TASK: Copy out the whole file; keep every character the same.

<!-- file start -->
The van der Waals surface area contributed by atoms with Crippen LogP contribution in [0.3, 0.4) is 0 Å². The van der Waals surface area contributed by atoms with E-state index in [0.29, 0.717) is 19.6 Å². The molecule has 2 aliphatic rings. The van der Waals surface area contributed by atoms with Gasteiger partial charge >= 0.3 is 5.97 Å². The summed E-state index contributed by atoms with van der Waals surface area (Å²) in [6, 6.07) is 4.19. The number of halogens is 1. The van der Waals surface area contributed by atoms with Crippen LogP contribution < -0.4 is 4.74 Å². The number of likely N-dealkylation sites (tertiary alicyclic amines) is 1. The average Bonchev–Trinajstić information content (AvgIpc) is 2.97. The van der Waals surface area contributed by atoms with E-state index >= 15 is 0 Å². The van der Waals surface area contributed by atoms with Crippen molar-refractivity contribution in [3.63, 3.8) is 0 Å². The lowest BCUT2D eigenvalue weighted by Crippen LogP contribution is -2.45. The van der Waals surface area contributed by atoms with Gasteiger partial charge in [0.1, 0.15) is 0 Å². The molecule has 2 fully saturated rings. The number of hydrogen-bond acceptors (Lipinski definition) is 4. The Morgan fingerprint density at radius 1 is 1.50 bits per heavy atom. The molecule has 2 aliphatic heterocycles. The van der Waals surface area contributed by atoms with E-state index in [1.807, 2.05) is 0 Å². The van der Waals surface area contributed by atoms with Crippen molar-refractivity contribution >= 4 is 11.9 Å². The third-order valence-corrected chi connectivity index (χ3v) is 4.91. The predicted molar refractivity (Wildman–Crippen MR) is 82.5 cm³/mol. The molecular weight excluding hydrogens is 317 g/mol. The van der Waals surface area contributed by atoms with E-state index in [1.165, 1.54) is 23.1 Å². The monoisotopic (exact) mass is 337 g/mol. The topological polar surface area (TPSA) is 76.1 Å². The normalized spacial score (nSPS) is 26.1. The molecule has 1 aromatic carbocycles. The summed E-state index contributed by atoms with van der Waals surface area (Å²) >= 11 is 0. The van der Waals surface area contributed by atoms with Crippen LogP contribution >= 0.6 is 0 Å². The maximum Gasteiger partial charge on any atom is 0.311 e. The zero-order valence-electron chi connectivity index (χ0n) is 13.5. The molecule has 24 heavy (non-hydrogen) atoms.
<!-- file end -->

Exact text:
The van der Waals surface area contributed by atoms with Crippen LogP contribution in [0.3, 0.4) is 0 Å². The van der Waals surface area contributed by atoms with E-state index in [0.29, 0.717) is 19.6 Å². The molecule has 2 aliphatic rings. The van der Waals surface area contributed by atoms with Gasteiger partial charge >= 0.3 is 5.97 Å². The summed E-state index contributed by atoms with van der Waals surface area (Å²) in [6, 6.07) is 4.19. The number of halogens is 1. The van der Waals surface area contributed by atoms with Crippen LogP contribution < -0.4 is 4.74 Å². The number of likely N-dealkylation sites (tertiary alicyclic amines) is 1. The average Bonchev–Trinajstić information content (AvgIpc) is 2.97. The van der Waals surface area contributed by atoms with E-state index >= 15 is 0 Å². The van der Waals surface area contributed by atoms with Crippen molar-refractivity contribution in [3.63, 3.8) is 0 Å². The lowest BCUT2D eigenvalue weighted by Crippen LogP contribution is -2.45. The van der Waals surface area contributed by atoms with Gasteiger partial charge in [0.1, 0.15) is 0 Å². The molecule has 2 fully saturated rings. The number of hydrogen-bond acceptors (Lipinski definition) is 4. The Morgan fingerprint density at radius 1 is 1.50 bits per heavy atom. The molecule has 2 aliphatic heterocycles. The van der Waals surface area contributed by atoms with E-state index in [1.807, 2.05) is 0 Å². The van der Waals surface area contributed by atoms with Crippen molar-refractivity contribution >= 4 is 11.9 Å². The third-order valence-corrected chi connectivity index (χ3v) is 4.91. The predicted molar refractivity (Wildman–Crippen MR) is 82.5 cm³/mol. The molecular weight excluding hydrogens is 317 g/mol. The van der Waals surface area contributed by atoms with E-state index in [1.165, 1.54) is 23.1 Å². The monoisotopic (exact) mass is 337 g/mol. The topological polar surface area (TPSA) is 76.1 Å². The normalized spacial score (nSPS) is 26.1. The molecule has 1 aromatic carbocycles. The summed E-state index contributed by atoms with van der Waals surface area (Å²) >= 11 is 0. The van der Waals surface area contributed by atoms with Crippen LogP contribution >= 0.6 is 0 Å². The maximum Gasteiger partial charge on any atom is 0.311 e. The zero-order valence-electron chi connectivity index (χ0n) is 13.5. The molecule has 24 heavy (non-hydrogen) atoms.